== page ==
For years, research has been reeling in good news on the myriad benefits of eating fish – chief among them,  protection against heart disease.  But casting a wider net has brought up a new cardiovascular concern, linking high mercury intake with a higher heart attack risk.

A study published in the prestigious New England Journal of Medicine looked at levels of both mercury and DHA (an omega-3 fatty acid important to maintaining normal heart rate, blood pressure and triglyceride levels) among heart attack patients from eight European countries and Israel, comparing them against a control group.  The results made our heart skip a beat: Mercury levels were 15% higher among those who’d suffered their first heart attack and those in the top 20% of  mercury intake  had a 116% higher chance of a first heart attack than those in the lowest 20% of mercury intake. But don’t forgo fish, the top 20% in DHA intake had a 41% reduced risk for first heart attack compared to those in the lowest 20% of intake.

It’s also important to put mercury worries into context – frequent consumption of other animal proteins, particularly those high in artery-clogging saturated fat, like red meat and whole dairy, are linked to higher risk of multiple ailments.  For example,  high meat consumption is linked to a 30-40% higher risk of colorectal cancer.  So, what to do?  We recommend that in order to derive maximum benefits and minimum risk from fish, aim to make fish one-third of your monthly protein intake.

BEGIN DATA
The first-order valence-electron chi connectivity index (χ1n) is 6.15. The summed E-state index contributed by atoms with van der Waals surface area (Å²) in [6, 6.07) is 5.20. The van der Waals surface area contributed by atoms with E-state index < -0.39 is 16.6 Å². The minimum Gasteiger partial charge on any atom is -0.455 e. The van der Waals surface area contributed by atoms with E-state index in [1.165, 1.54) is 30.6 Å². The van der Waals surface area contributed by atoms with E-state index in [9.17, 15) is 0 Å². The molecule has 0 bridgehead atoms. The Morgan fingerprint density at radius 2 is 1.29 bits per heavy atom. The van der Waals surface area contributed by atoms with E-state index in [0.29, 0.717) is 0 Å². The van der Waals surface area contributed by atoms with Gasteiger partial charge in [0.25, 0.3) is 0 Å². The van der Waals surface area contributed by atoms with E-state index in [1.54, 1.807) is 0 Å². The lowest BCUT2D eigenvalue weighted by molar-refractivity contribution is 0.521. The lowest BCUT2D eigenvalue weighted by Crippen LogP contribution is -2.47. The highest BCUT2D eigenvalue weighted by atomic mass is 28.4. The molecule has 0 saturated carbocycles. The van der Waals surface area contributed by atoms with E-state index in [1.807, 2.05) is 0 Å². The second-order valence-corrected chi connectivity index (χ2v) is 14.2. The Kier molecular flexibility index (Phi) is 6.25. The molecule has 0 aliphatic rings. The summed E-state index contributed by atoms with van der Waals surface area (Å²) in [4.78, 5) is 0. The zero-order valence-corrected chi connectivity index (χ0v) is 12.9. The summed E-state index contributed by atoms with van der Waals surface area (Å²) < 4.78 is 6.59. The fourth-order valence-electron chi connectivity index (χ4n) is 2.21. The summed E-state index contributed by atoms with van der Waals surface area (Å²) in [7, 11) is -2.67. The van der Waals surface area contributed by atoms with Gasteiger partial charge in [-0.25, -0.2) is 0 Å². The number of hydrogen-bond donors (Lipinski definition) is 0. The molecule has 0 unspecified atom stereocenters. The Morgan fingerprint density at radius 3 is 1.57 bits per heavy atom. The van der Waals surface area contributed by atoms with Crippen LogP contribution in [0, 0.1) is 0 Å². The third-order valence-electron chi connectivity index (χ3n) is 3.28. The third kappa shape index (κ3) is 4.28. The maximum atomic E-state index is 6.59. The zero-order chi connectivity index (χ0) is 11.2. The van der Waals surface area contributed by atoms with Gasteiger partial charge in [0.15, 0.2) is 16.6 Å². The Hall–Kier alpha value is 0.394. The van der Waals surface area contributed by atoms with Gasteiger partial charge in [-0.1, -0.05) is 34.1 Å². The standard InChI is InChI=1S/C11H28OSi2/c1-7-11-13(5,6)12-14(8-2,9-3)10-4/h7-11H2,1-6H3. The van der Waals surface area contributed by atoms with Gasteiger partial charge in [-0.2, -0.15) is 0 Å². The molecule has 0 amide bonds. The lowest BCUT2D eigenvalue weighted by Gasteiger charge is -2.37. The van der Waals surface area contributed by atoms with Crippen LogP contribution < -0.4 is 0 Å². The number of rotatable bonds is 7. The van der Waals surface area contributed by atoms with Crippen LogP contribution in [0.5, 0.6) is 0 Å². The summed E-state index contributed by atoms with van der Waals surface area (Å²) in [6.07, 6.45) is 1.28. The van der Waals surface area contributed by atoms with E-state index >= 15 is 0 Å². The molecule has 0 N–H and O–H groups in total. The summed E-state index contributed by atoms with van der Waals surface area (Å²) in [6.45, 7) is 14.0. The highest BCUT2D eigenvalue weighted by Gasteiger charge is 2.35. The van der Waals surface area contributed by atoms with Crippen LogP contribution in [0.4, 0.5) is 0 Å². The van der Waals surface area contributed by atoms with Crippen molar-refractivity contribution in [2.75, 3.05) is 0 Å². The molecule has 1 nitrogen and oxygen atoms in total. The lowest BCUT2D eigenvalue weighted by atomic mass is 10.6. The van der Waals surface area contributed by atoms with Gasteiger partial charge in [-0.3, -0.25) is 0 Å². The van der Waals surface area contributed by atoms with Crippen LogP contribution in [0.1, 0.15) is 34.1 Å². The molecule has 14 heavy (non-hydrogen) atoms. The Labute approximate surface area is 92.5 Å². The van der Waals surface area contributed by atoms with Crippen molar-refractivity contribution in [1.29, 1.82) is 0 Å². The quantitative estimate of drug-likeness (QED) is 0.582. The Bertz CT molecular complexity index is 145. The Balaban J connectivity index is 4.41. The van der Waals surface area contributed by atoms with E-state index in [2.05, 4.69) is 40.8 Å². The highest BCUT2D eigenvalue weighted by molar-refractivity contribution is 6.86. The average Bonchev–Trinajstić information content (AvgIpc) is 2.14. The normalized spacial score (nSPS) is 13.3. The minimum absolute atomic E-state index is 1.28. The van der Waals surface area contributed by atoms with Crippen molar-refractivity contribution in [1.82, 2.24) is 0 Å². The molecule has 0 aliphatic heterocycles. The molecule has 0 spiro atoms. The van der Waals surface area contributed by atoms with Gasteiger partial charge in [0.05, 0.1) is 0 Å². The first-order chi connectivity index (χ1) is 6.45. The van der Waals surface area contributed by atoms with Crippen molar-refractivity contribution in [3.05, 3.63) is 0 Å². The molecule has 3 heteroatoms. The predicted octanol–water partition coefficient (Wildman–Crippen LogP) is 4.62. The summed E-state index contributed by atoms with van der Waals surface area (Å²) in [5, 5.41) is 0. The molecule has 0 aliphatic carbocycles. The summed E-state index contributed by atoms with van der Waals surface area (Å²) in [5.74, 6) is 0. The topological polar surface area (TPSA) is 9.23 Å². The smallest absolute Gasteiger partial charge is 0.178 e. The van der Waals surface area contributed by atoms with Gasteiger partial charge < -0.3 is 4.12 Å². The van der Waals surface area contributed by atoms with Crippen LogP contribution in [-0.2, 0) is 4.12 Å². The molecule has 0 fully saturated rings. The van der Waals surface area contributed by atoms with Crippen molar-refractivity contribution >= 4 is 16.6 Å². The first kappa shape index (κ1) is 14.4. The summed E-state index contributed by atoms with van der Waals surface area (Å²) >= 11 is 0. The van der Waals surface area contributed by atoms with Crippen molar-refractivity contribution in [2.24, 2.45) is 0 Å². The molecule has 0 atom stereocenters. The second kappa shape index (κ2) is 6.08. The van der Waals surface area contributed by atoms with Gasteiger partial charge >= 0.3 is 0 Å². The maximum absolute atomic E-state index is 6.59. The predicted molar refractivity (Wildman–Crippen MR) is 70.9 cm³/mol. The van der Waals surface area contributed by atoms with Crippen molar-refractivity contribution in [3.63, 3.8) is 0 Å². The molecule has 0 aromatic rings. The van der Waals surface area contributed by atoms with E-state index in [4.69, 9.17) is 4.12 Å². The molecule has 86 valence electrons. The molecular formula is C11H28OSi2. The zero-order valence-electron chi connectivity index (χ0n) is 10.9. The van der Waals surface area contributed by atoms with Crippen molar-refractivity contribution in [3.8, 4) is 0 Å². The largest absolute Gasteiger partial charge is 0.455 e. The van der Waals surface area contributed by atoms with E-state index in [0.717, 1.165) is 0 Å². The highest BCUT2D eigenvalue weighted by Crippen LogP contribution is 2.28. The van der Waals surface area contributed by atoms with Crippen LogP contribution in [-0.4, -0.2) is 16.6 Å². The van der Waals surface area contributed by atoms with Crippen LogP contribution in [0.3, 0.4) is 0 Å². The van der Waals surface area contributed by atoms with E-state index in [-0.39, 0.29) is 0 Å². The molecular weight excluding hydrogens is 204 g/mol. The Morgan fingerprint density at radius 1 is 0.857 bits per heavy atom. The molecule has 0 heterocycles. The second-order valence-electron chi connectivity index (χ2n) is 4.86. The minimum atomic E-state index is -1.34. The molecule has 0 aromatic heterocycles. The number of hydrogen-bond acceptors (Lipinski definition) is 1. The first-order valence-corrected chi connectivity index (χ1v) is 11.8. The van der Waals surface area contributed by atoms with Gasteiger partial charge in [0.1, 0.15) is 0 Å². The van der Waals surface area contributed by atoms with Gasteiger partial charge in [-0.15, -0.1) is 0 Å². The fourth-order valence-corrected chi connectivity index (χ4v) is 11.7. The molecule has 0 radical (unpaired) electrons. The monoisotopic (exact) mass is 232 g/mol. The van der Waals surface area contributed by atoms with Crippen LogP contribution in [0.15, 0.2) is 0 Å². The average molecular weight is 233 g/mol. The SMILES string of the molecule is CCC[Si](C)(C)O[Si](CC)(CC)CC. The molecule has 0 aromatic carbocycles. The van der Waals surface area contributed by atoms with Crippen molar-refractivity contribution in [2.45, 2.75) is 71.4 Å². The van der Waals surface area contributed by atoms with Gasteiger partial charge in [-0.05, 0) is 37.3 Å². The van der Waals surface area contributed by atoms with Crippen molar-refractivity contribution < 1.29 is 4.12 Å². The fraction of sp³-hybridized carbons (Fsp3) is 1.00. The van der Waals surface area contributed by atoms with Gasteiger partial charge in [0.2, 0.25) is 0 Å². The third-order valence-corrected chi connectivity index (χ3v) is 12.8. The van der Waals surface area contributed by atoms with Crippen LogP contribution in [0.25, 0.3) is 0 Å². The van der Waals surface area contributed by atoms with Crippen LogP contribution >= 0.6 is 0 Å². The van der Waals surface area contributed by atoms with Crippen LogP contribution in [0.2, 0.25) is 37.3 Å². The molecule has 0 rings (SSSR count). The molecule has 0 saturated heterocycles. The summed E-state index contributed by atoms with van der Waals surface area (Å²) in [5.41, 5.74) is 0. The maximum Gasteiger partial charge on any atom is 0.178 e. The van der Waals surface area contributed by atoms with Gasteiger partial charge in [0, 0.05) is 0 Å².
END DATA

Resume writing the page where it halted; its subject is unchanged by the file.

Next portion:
This equates to about 20 seafood/fish entrees a month. If this seems like a lot, consider that  Dole’s Chairman and Owner, David H. Murdock, eats fish at least 60 times a month — and has tested normal mercury levels. How?  He opts for low-mercury varieties — as well as lots of tropical fruit, which research suggests may block mercury absorption.

See the chart below to find out which fish you can eat more or less frequently and which you should avoid.

Monthly Frequency: Fish:
4+ Black sea bass, wild Alaskan salmon, canned light tuna,   albacore tuna (U.S. & Canada), skate, monkfish, rainbow trout (farmed),   snapper, halibut
2-3 Yellow fin tuna, grouper, Chilean sea bass, blue crab,   wild oysters
1-2 Orange roughy, wild salmon (Washington), flounder, farmed   Atlantic salmon, lingcod, rockfish
Avoid Shark, swordfish, tilefish, bluefish, King mackerel, Bluefin   tuna, marlin

At Dole Headquarters, our employee cafeteria serves up fish every day, as part of our Employee Wellness Program.  Here’s a perennial favorite we all love:  Caribbean Salmon Patties with Black Bean and Pineapple Salsa.

Published March 1, 2014